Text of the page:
“So you’re a chemist and you mix chemicals all day long in the laboratory?” I get this a lot. Chemical engineers aren’t chemists. In fact, we take chemistry only to know the fundamental concept and knowledge of it. Chemical engineers focus on processes, how to up-scale a process, how to apply fundamental knowledge to application, and most importantly, optimisation. Chemical engineers are the ‘stingiest’ because we always optimise everything to the best of it. We also calculate a lot and are good problem solvers.
2. A role model who inspired you to become a chemical engineer.
My very wise aunt. At first, I didn’t know what chemical engineers do or the job opportunities available. So I did some research and realised that chemical engineers have a vast range of job prospects, for examples, in wastewater treatment, manufacturing, food processing, pharmaceutical and so on. I’m glad I came to know about chemical engineering from my aunt back then!
3. Female chemical engineers in the 21st century. Common or rare?
I think this is another very common misconception about the chemical engineering field. The truth is, I have more female course mates in university than male. Gender is not an issue as long as you’re doing what you love!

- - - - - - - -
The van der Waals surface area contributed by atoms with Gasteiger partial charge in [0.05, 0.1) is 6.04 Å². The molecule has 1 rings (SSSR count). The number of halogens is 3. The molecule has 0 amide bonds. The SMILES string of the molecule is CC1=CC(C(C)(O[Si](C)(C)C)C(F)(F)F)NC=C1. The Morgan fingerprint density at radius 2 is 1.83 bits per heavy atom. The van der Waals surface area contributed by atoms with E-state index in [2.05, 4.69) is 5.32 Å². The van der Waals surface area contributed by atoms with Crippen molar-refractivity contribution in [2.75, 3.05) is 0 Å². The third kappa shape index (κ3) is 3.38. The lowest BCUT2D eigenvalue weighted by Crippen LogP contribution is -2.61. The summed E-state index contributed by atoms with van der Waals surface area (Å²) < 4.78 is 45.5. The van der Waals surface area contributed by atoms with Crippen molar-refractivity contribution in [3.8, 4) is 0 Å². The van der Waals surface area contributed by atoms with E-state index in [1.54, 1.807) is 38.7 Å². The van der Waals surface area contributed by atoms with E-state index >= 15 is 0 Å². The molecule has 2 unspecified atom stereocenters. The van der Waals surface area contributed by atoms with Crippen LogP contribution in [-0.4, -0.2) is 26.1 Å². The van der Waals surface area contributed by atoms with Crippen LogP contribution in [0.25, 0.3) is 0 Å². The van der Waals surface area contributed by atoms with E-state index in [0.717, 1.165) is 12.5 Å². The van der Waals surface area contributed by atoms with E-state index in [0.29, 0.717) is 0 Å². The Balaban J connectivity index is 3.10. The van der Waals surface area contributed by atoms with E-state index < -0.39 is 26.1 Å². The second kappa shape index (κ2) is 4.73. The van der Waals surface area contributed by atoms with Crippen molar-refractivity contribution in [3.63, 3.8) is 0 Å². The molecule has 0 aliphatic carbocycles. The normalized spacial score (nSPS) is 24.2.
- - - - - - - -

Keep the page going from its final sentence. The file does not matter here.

Chemical engineering at Swinburne Sarawak
Swinburne’s Bachelor of Engineering (Chemical) (Honours) undergraduate degree and postgraduate degrees at Master and Doctor of Philosophy (PhD) levels are recognised nationally and internationally.
The Bachelor of Engineering (Honours) (Chemical) is a four-year course professionally accredited by Engineering Accreditation Council (EAC). The common first year not only enables students to develop fundamental skills and knowledge but also expose them to various engineering disciplines.
School-leavers can start their university journey by enrolling into Swinburne’s Foundation programmes and upon successful completion, progress directly to a Bachelor’s degree programme of their choice.
To find out more about our chemical engineering course, check out our Swinburne Application Week happening from 23 September to 7 October.
On-campus: From 8.30am to 5.30pm
Chat online: From 10am to 10pm